I learned more about research ethics, UX writing, design ethnography, and many more. As someone who plans to dive into UX design, I wouldn't have expected to learn a lot from a UX writing conference — this proved to be very helpful because I actually apply some of these concepts now while doing research and creating designs. The "Why stories work" talk by Ben Harsh, a Product Designer at Dropbox, taught me how turning the interface into a conversation can help improve user experience.

In conferences, you get to learn things you don't expect to learn. You're not limited to your preconceived notions, such as "I need to know " or " will help me improve." You get to see people with different backgrounds give tips on things you didn't think you'd need.

Make the most out of this by listening to every talk, even if you think it's not interesting or important to you at first. You'll be surprised by how much you can learn from one talk.

I found people to connect with.

One of my favorite things about conferences is the networking that goes with it. Most conferences come with Slack groups that give you the opportunity to network and connect with other people in your field. This was important for me because UX is not that big a field in the Philippines yet.

Being able to connect with people in the same field grants more opportunities both in learning and in finding potential people to work with in the future.

Don't be shy when networking with others — really grab this opportunity because it will be important for the future. Share your LinkedIn and plug your website!

People ask questions that you may not have thought of!

I really love conferences that have open forums and discussions as part of the schedule because it opens up the floor for questions.

Seeing the different insights from the other people in the conference proved to be helpful for me too because they gave me new ideas to think about and understand.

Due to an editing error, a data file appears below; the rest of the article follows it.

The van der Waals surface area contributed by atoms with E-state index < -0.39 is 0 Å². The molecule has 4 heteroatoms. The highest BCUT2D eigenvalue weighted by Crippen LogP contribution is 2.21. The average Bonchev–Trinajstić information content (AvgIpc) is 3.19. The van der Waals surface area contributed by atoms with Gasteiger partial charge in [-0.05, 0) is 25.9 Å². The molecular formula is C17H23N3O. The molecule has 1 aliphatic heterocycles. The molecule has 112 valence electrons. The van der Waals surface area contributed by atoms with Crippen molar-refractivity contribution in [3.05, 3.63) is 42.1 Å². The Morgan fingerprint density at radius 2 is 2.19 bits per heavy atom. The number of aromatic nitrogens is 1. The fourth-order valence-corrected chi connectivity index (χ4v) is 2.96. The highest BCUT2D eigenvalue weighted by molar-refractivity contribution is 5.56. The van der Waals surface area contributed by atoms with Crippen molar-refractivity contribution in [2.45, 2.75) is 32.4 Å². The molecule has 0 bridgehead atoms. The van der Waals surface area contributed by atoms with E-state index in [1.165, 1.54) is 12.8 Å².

There are times when fellow attendees ask questions you wouldn't have thought of, but actually need! Being in a community of people in the same field during conferences really gets me excited because of our opportunities to learn from each other as fellow audience members.

Make sure to take down notes during open forums — the answers to the different questions and insights from the audience are valuable!

Your listening skills are sharpened.

Darinka Buendia's talk on the ethnographic experience in Latin America

Being in a live conference means you need to listen attentively. Everything a speaker says is relevant to your learning, so paying attention to the entire talk is really important. My note-taking skills improved by attending conferences because I wanted to ensure that I took down all the important points of the speakers.

Moreover, as UX researchers and designers, we need to have good listening skills. Conferences can serve as practice because you learn to listen to stories — stories about key experiences in the field.

I personally believe my listening (and note-taking) skills improved after these conferences! I got better at listening to interviewees, probing around answers, and taking key notes. Thanks to the conferences, I learned how to quickly note down crucial information I might need when making decisions.

When you do UX research, it's important to know how to listen because every insight of your interviewee will be important for your process in designing solutions.